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Published on BioPortfolio: 2015-06-01T23:28:48-0400
Introduction: Diabetes Mellitus (DM) is an important health condition of the population and its prevalence continues to grow due to population aging, economic development and urbanization....
Pulmonary rehabilitation has been emerged as a recommended standard of care for patients with chronic lung disease based on a growing body of scientific evidence. A set of evidence-based g...
The purpose of this study is to investigate the effect of the whole body vibration exercise on cortical activity and gait function in patients with chronic stroke.
The purpose of this randomised (double-blind) controlled exercise intervention trial is to determine whether the whole body vibration (WBV) training can effectively improve physical functi...
The purpose of the study is to determine the effect of whole-body vibration (WBV) on body composition, physical fitness, and quality of life.
This study explored the effect of whole-body vibration (WBV) using accelerations of 2.56 g to 7.68 g on lower-body detraining.
To investigate the effect of whole-body vibration exercise (WBV) on fracture risk in adults ≥50 years of age.
The ability of whole body vibration (WBV) to increase energy expenditure (EE) has been investigated to some extent in the past using short-term single exercises or sets of single exercises. However, t...
The positive effect of acute resistance exercise on executive function, such as inhibitory control (IC), is poorly understood. Several previous studies have demonstrated this effect using whole-body r...
This study examined the acute effects of a multi-ingredient pre-workout supplement on: 1) total, lower, and upper body volume of resistance exercise; and 2) the subsequent lower body strength (isokine...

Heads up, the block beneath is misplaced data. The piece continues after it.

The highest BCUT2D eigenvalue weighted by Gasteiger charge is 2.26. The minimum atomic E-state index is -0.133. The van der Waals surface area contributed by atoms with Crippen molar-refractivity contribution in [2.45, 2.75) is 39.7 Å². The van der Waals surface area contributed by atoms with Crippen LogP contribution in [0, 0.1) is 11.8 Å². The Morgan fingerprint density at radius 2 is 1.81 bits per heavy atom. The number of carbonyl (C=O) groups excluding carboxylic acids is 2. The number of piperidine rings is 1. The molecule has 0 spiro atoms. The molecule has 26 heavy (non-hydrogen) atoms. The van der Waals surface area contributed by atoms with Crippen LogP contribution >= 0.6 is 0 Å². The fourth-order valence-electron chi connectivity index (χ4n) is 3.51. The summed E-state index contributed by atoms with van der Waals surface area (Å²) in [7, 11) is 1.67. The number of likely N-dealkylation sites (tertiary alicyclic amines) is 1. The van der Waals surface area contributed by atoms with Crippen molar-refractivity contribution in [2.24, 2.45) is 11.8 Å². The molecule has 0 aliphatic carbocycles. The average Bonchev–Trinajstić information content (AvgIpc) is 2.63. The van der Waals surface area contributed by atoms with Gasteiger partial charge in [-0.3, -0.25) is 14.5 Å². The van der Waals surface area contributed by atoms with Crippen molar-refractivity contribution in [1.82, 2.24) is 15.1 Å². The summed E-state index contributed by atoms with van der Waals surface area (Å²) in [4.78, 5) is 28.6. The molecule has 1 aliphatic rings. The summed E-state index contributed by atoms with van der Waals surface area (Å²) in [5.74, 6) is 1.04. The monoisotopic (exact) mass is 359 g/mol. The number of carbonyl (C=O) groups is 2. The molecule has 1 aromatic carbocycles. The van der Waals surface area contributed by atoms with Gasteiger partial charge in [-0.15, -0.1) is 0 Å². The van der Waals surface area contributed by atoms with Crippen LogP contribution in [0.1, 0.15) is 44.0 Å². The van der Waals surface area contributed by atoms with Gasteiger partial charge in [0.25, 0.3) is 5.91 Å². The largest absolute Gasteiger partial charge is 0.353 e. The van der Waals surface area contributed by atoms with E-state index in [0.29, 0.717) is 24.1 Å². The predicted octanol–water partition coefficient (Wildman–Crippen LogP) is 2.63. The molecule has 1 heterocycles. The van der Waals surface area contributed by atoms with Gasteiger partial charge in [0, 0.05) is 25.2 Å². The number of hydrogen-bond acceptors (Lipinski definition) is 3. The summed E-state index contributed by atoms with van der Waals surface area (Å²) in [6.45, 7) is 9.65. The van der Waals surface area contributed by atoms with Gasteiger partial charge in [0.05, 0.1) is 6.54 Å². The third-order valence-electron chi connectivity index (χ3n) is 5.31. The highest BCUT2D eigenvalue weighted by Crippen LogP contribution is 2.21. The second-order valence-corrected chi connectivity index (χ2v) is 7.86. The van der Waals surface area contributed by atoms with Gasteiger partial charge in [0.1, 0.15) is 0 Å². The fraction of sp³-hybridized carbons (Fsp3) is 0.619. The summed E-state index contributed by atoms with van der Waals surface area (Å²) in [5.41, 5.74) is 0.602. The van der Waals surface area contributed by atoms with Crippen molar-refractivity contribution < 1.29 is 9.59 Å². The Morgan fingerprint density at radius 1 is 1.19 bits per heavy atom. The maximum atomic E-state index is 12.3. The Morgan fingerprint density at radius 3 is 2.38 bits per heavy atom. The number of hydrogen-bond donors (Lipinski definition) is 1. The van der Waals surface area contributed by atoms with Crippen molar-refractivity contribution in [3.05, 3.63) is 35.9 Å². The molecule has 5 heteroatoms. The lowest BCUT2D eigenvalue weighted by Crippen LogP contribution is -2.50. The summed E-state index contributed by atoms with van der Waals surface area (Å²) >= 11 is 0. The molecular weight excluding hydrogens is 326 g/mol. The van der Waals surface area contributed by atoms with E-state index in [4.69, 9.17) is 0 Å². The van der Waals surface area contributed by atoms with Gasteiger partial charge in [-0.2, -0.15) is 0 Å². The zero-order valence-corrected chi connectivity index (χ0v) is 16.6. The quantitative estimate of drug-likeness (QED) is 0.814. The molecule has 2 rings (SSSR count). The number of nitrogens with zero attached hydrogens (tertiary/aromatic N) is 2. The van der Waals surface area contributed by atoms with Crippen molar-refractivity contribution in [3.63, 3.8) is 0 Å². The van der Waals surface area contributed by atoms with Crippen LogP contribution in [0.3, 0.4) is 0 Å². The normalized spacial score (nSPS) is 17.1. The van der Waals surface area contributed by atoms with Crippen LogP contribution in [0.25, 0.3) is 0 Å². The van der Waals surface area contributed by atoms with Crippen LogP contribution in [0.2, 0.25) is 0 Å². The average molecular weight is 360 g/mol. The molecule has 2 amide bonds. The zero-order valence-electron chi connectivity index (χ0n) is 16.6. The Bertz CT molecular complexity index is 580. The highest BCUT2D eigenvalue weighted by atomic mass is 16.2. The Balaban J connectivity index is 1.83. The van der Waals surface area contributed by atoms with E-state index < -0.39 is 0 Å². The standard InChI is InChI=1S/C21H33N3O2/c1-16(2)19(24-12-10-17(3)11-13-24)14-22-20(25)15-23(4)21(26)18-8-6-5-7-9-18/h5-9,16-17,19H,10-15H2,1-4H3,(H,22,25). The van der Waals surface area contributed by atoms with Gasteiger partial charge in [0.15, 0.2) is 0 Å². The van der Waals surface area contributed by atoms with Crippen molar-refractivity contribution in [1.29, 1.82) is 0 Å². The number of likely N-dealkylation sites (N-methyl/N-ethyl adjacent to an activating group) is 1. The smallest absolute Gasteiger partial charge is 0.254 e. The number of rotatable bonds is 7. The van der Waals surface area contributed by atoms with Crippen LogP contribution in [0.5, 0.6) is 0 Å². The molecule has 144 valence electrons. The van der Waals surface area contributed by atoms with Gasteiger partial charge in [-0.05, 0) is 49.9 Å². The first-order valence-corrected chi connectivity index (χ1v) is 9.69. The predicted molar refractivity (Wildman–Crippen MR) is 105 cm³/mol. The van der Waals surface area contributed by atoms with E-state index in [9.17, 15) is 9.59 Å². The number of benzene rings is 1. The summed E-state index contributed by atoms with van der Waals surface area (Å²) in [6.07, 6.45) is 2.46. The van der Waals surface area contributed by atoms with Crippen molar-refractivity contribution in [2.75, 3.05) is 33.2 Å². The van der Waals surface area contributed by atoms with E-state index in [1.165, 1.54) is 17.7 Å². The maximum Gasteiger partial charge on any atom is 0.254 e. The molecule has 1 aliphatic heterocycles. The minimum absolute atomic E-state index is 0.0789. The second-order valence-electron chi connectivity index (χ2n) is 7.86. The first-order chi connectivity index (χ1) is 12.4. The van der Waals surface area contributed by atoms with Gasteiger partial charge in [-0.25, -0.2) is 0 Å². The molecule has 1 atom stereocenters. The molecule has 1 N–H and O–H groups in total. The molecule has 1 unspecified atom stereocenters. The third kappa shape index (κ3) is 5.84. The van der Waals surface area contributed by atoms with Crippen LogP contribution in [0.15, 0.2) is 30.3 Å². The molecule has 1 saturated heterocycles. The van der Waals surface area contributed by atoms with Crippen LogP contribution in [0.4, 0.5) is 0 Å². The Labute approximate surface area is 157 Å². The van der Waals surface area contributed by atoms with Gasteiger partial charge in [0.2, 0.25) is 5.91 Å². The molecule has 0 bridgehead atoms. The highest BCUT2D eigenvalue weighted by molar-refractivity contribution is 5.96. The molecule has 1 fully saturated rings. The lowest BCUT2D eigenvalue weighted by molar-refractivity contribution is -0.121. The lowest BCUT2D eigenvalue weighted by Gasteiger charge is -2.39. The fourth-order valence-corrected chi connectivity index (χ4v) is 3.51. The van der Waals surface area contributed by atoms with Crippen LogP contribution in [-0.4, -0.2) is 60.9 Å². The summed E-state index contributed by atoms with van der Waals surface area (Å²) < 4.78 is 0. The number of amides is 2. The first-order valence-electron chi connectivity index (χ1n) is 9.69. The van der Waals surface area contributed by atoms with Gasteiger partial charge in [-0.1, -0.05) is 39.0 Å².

A type of strength-building exercise program that requires the body muscle to exert a force against some form of resistance, such as weight, stretch bands, water, or immovable objects. Resistance exercise is a combination of static and dynamic contractions involving shortening and lengthening of skeletal muscles.
Tapering-off physical activity from vigorous to light, to gradually return the body to pre-exercise condition and metabolic state.
The exercise capacity of an individual as measured by endurance (maximal exercise duration and/or maximal attained work load) during an EXERCISE TEST.
A medical discipline that is based on the philosophy that all body systems are interrelated and dependent upon one another for good health. This philosophy, developed in 1874 by Dr. Andrew Taylor Still, recognizes the concept of "wellness" and the importance of treating illness within the context of the whole body. Special attention is placed on the MUSCULOSKELETAL SYSTEM.
Controlled physical activity, more strenuous than at rest, which is performed in order to allow assessment of physiological functions, particularly cardiovascular and pulmonary, but also aerobic capacity. Maximal (most intense) exercise is usually required but submaximal exercise is also used. The intensity of exercise is often graded, using criteria such as rate of work done, oxygen consumption, and heart rate.